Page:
Home » 2002 Winter Trip to Stowe, Vermont

Clark Art Institute / Williams College Museum of Art, MA

Wednesday, February 20, 2002 - 7:00am by Lolo
145 miles and 3 hours from our last stop


Every one of our winter trips brings us through the picturesque college town of Williamstown, in the northwestern corner of Massachusetts, and every year we stop for a dose of culture at the Clark Art Institute. Rather than complaining about being dragged through an art museum each year instead of spending the day skiing, the boys have really come to love this stop, and each year as they get older, they seem to better appreciate what they are seeing. This time their visit to the museum was even further enhanced by their picking up a booklet that required them to find various pieces of art around the museum and to answer questions about them. They really got into it.

After a very delightful few hours at the Clark, it was such a nice warm day that we decided to walk over to the nearby campus of Williams College. I remember joking with Herb about checking out the college in case the boys wanted to go there someday. The boys were only 10 and 12 at the time, and I think I can honestly say that at this point of motherhood, I couldn’t even imagine the possibility of them growing up and going off to college.

If I had a chance to go to college all over again, this would be the place. Everything about it was perfect! The college even had its own art museum, which is considered to be one of the best college art museums in the country. Surprisingly, the boys were willing to visit a second art museum in the same day.

Their (and my) favorite exhibit was a room filled with various classroom objects—a desk, books, blackboard, a globe, dunce cap, and a sculpture of a very large man sitting on the end of a log. A log?? Only later did I learn the significance of the log. According to Williams College history, Mark Hopkins, who was a Williams professor from 1830 to 1887, was the epitome of a professor. In fact, one of his students, President James Garfield, said of his teaching: “The ideal college is Mark Hopkins on one end of a log and a student on the other." Hence, the log’s prime position in this room and the very large sculpture of a man (I presume Mark Hopkins) on the end of it. Meanwhile, in the background, a recording of a professor’s voice delivering a math lecture droned on accompanied by the sound of his writing on a blackboard. The exhibit was interactive as well. You could sit at the other end of the log and look up at the rather intimidating figure of Mark Hopkins, or you could pick up a piece of chalk and add your own words of wisdom to the blackboard. Tom, who was 10 at the time, wrote, “Never use oatmeal as a sports drink. I’m so proud. Perhaps we should look at a few more colleges.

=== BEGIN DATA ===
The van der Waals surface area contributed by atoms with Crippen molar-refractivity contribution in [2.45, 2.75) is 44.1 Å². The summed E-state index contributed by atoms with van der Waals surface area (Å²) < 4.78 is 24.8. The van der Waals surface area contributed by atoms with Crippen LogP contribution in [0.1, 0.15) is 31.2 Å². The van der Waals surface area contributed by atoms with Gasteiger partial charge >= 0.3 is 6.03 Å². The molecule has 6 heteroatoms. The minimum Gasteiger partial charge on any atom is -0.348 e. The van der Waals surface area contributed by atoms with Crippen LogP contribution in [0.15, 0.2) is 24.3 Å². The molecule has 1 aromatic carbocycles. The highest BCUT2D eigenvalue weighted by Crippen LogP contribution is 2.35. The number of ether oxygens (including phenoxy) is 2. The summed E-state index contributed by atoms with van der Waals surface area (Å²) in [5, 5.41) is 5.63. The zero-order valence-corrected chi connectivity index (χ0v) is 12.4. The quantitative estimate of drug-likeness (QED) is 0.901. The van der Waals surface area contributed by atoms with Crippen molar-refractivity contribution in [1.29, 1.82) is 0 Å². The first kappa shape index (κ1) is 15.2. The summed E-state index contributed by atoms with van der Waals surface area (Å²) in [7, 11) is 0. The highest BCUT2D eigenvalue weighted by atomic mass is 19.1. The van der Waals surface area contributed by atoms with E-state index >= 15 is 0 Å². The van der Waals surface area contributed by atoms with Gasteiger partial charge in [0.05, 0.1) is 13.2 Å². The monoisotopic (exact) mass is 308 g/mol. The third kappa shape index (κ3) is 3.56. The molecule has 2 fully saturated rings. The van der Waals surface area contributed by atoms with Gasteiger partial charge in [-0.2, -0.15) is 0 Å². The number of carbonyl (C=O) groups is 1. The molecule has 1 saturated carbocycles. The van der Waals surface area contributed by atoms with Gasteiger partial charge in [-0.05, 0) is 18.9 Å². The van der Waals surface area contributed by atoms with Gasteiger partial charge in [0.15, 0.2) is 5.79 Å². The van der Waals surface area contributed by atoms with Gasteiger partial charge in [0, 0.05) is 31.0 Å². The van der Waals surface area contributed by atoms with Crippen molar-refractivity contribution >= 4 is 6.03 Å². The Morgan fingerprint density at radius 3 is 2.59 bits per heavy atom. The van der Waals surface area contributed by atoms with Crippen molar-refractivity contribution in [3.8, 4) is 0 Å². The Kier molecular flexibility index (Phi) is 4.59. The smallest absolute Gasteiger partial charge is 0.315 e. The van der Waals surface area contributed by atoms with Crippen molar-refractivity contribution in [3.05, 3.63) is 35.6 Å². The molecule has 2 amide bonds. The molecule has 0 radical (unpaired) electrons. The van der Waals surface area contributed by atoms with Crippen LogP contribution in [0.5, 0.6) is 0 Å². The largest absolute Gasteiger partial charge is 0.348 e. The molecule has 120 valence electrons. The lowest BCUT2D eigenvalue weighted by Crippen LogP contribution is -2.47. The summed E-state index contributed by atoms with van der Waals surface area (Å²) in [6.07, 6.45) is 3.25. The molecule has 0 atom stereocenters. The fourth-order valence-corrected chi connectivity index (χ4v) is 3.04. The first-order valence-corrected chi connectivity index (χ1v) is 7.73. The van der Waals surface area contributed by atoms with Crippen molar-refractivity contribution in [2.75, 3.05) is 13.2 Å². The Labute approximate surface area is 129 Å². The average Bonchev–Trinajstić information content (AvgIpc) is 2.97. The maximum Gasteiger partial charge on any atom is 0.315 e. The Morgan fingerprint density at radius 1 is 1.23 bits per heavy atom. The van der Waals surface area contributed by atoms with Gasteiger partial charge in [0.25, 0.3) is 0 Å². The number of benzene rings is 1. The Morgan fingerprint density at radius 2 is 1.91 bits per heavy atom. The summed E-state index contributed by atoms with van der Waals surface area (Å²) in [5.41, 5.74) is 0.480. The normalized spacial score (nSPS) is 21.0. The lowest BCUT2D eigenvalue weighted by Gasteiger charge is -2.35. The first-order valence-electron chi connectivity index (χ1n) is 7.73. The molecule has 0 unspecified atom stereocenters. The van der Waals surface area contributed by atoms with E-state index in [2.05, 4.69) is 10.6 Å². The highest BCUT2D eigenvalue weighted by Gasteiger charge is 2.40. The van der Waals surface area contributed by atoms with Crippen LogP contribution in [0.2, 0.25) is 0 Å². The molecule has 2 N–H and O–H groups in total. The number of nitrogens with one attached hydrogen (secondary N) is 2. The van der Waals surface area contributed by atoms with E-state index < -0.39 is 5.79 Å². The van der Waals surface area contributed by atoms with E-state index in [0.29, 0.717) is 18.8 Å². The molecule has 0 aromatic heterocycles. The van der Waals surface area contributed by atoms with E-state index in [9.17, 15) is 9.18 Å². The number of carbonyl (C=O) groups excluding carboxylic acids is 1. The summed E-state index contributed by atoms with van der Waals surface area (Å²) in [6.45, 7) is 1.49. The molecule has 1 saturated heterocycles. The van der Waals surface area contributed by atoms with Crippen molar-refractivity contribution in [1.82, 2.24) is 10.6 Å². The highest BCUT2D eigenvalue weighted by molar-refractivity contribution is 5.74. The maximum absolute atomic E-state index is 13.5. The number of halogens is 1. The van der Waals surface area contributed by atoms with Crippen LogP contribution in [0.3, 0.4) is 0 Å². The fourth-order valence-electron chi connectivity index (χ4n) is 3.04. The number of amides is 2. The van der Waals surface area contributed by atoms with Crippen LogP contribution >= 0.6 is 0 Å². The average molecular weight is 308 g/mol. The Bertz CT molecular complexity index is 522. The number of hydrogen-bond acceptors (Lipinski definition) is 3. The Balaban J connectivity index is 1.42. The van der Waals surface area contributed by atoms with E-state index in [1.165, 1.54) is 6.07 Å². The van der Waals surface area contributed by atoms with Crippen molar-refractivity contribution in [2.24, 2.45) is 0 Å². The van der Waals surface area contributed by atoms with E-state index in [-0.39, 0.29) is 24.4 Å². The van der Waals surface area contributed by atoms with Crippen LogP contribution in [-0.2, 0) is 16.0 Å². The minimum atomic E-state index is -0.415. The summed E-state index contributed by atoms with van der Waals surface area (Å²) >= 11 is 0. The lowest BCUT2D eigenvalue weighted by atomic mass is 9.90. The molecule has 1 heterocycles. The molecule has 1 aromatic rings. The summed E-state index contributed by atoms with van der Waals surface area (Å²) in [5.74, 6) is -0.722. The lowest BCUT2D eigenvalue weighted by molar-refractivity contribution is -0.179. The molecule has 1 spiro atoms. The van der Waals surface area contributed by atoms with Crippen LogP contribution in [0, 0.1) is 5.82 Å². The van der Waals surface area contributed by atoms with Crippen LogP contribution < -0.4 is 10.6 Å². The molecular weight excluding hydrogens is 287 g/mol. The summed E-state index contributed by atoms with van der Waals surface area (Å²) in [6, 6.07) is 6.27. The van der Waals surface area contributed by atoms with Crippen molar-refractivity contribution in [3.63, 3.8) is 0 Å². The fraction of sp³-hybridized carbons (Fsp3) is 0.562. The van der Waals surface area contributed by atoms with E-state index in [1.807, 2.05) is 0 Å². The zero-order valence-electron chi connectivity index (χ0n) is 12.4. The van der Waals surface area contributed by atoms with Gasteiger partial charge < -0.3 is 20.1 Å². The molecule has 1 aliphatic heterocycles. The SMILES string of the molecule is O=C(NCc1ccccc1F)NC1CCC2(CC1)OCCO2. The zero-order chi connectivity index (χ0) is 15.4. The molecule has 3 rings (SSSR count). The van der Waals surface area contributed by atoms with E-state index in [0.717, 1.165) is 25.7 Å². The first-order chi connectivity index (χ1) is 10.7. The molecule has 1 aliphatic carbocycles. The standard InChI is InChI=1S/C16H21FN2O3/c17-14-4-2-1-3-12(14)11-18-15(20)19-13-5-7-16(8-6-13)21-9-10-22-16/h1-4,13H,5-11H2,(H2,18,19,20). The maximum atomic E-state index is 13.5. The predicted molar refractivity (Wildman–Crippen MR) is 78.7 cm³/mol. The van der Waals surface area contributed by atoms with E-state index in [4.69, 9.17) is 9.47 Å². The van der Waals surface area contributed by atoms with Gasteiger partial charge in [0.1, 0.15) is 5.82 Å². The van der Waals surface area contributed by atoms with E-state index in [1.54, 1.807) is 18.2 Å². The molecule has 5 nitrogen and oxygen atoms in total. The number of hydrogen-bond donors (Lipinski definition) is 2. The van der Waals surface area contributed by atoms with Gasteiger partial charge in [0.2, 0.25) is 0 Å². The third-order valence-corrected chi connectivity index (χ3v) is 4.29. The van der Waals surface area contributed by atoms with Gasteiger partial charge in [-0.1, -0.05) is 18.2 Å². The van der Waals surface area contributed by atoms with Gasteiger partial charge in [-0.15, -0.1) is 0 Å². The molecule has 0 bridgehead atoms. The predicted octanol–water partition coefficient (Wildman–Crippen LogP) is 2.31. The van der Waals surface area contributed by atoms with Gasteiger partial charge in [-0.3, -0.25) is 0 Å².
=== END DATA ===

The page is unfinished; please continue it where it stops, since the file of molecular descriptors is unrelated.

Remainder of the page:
P.S. as of 2007 - Warning to Parents! Kids actually do grow up and eventually go off to college. Andrew will be starting as a freshman at Williams College in the fall of 2007.

P.P.S as of 2009 - Tommy will be joining Andrew this fall as a freshman at Williams. Maybe this stop had a greater impact than we could ever have anticipated.


At the junction of Route 2 and Route 7, in the very northwest corner of Massachusetts, lies the picturesque college and culture town of Williamstown. Williamstown was first settled in 1749 and was originally named West Hoosac. In 1793, a leading resident named Ephraim Williams was killed in the French and Indian War, and left a significant amount of money to the town if they renamed it "Williamstown" and started a free school for the local farm boys. Today that school is Williams College, the top liberal arts school in the country. Williamstown is also home to the Clark Art Institute and the Tony-award winning Williamstown Theater Festival, which runs every July and August.

Clark Art Institute

The Clark Art Institute, nestled in the Berkshires of northwestern Massachusetts, is both an art museum as well as the home of one of the finest art reference libraries in the world (both of which are open to the public). Its collections include European and American painting and sculpture, master prints and drawings, Flemish and Dutch masterworks from the 17th and 18th centuries, European and American photography from the 1840s through the 1910s, English silver and porcelain, and an extraordinary collection of French Impressionist paintings.

The museum was established in the early 1950s when Robert Sterling and Francine Clary Clark were looking for a home for their art collection. Because of the threat of nuclear attack on major U.S. cities during the Cold War, the Clarks wanted to choose a remote location to house their valuable collection. This fear plus the close ties that existed between the Clark family and Williams College caused them to choose the small town of Williamstown in the Berkshires as the location for their museum. The museum was built in walking distance to the college.

Williams College Museum of Art

In addition to the nearby Clark Art Institute is the nearby Williams College Museum of Art. The museum is one of the best college cart museums in the country, with changing exhibitions as well as a permanent collection of 12,000 works spanning the history of art. The collection emphasizes modern and contemporary art, American art from the late 18th century to the present, and the art of world cultures. Admission to the museum is free.